c) Assume that in February 2014 the RBA announces a reduction in the cash rate in response to continued sluggish growth in the domestic economy. Explain and illustrate the process by which the RBA makes this occur using the two diagrams below. Label your curves. (4 marks)
Interest Rate
ESA Funds
Time
Interest Rate
MS1
Y1
MD
Newcastle International College ECON1002: Macroeconomics in the Global Economy
Page 10 of 12
d) Explain why a cut in the Cash Rate may affect investment expenditure and
equilibrium GDP. Illustrate this on the 2 diagrams below. (4 marks)
Question 5e) relates to the following headline which appeared on page 1 of the
Australian Financial Review on Friday 13 December, 2013.
e) In the related article, the Governor of the RBA, Glenn Stevens, “…indicated he
wants a dollar closer to US85¢…”. What does the phrase ‘talk the value of the $A
down’ mean and why would the Governor be doing this? (2 Marks)
f) What can a central bank do when conventional Monetary Policy does not
work as currently demonstrated by the US Federal Reserve and the Bank of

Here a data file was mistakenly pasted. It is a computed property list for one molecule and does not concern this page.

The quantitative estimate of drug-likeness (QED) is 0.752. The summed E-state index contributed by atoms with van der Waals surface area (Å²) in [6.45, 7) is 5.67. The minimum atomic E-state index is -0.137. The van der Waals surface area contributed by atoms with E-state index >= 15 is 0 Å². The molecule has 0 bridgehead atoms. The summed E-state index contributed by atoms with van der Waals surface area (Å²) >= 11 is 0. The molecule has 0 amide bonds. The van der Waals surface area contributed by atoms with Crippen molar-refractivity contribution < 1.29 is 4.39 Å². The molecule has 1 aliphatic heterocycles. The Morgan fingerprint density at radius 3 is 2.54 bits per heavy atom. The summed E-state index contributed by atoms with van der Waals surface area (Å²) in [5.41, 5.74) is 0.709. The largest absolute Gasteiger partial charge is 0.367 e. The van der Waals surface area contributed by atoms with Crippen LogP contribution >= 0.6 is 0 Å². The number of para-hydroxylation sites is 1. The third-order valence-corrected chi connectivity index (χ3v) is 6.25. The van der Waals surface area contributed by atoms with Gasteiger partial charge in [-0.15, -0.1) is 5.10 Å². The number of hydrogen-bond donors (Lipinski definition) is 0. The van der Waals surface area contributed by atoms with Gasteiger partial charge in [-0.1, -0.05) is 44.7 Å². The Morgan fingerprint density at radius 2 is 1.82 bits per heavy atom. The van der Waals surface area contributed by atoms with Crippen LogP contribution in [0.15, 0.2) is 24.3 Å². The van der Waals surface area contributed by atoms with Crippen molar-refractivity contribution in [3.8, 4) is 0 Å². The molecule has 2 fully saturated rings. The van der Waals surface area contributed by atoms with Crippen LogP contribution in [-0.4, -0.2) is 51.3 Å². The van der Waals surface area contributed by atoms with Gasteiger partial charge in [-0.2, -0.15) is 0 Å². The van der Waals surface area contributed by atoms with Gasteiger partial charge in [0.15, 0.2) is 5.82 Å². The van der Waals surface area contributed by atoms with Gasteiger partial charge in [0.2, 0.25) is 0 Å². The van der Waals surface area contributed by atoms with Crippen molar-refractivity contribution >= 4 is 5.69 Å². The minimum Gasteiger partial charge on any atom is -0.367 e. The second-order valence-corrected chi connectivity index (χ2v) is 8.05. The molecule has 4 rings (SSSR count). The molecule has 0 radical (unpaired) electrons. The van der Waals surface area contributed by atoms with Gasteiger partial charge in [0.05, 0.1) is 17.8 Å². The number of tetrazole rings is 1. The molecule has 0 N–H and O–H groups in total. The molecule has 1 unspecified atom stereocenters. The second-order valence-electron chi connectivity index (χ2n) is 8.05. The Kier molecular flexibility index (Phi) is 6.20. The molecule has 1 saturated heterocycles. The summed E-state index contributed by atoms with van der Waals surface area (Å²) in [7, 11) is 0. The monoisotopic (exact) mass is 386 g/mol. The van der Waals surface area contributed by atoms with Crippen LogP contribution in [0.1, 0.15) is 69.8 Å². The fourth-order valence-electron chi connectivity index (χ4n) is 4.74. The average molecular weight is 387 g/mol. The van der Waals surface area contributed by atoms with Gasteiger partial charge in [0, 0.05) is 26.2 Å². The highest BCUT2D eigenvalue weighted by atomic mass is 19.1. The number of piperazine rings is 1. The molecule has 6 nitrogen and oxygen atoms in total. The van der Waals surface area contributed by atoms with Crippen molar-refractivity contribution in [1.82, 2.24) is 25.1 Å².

England? (2 Marks)
Interest
Rate
Investment
AE
GDP
450
AE1
I1
Newcastle International College ECON1002: Macroeconomics in the Global Economy
Page 11 of 12
QUESTION 6 (15 marks)
a) Explain the concept of Crowding Out as it relates to Fiscal Policy. (3 Marks)
b) With Australia’s monetary system, is Crowding Out likely to be a problem? Explain your answer. (3 Marks)
The 2013-14 Australian Federal Government budget outcome is expected to be a $47 billion deficit.
c) In terms of the Circular Flow of Income, what does this deficit represent? (1 Mark)
d) What is the impact on GDP of such a budget outcome? Explain your answer. (2 Mark)
e) Some of this Federal budget deficit is referred to as ‘structural’. What does this mean? (2 marks)
f) Some of this Federal budget deficit is due to higher expenditure to support Australian citizens who have become unemployed due to lower GDP growth. What is the term used to describe this impact? (1 Mark)
g) Can the Australian government ever run out of money? Explain your answer. (3 marks)
END OF EXAMINATION PAPER
Newcastle International College ECON1002: Macroeconomics in the Global Economy
Page 12 of 12
FORMULA SHEET
AE=C+I+G+NX
C=a+ßY
Ye=AE
k=1/MPS
MPS=?S/?Y
Bond Yield=Coupon Payment/Bond price